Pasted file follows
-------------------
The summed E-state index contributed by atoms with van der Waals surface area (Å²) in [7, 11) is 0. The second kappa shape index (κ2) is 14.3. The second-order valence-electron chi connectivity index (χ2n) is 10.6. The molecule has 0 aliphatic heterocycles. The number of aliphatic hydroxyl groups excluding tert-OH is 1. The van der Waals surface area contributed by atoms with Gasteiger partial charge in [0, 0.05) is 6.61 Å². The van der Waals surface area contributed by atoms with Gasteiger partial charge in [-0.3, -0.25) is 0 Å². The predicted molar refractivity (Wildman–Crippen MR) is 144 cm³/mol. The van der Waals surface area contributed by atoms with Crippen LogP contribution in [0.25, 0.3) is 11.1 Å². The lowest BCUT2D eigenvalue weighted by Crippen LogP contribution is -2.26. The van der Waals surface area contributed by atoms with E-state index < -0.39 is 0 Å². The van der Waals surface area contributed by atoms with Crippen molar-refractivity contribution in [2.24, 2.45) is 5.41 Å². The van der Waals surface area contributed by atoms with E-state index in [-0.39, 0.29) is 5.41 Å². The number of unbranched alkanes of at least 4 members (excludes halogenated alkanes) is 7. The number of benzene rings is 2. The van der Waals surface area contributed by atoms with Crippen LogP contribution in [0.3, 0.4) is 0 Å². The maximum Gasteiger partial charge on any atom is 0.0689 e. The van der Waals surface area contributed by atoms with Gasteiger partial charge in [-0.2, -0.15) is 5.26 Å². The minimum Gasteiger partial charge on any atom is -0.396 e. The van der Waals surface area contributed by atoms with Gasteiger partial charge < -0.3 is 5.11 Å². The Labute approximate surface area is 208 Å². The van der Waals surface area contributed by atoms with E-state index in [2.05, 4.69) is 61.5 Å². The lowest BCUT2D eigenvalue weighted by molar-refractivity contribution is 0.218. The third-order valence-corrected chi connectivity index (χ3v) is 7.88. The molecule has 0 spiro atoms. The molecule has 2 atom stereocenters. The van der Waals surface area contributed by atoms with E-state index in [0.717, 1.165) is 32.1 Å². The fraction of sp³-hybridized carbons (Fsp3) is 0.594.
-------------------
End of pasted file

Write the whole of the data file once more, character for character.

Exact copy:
The summed E-state index contributed by atoms with van der Waals surface area (Å²) in [7, 11) is 0. The second kappa shape index (κ2) is 14.3. The second-order valence-electron chi connectivity index (χ2n) is 10.6. The molecule has 0 aliphatic heterocycles. The number of aliphatic hydroxyl groups excluding tert-OH is 1. The van der Waals surface area contributed by atoms with Gasteiger partial charge in [0, 0.05) is 6.61 Å². The van der Waals surface area contributed by atoms with Gasteiger partial charge in [-0.3, -0.25) is 0 Å². The predicted molar refractivity (Wildman–Crippen MR) is 144 cm³/mol. The van der Waals surface area contributed by atoms with Crippen LogP contribution in [0.25, 0.3) is 11.1 Å². The lowest BCUT2D eigenvalue weighted by Crippen LogP contribution is -2.26. The van der Waals surface area contributed by atoms with E-state index < -0.39 is 0 Å². The van der Waals surface area contributed by atoms with Crippen molar-refractivity contribution in [2.24, 2.45) is 5.41 Å². The van der Waals surface area contributed by atoms with E-state index in [-0.39, 0.29) is 5.41 Å². The number of unbranched alkanes of at least 4 members (excludes halogenated alkanes) is 7. The number of benzene rings is 2. The van der Waals surface area contributed by atoms with Crippen LogP contribution in [0.3, 0.4) is 0 Å². The maximum Gasteiger partial charge on any atom is 0.0689 e. The van der Waals surface area contributed by atoms with Gasteiger partial charge in [-0.2, -0.15) is 5.26 Å². The minimum Gasteiger partial charge on any atom is -0.396 e. The van der Waals surface area contributed by atoms with Gasteiger partial charge < -0.3 is 5.11 Å². The Labute approximate surface area is 208 Å². The van der Waals surface area contributed by atoms with E-state index in [2.05, 4.69) is 61.5 Å². The lowest BCUT2D eigenvalue weighted by molar-refractivity contribution is 0.218. The third-order valence-corrected chi connectivity index (χ3v) is 7.88. The molecule has 0 spiro atoms. The molecule has 2 atom stereocenters. The van der Waals surface area contributed by atoms with E-state index in [0.717, 1.165) is 32.1 Å². The fraction of sp³-hybridized carbons (Fsp3) is 0.594.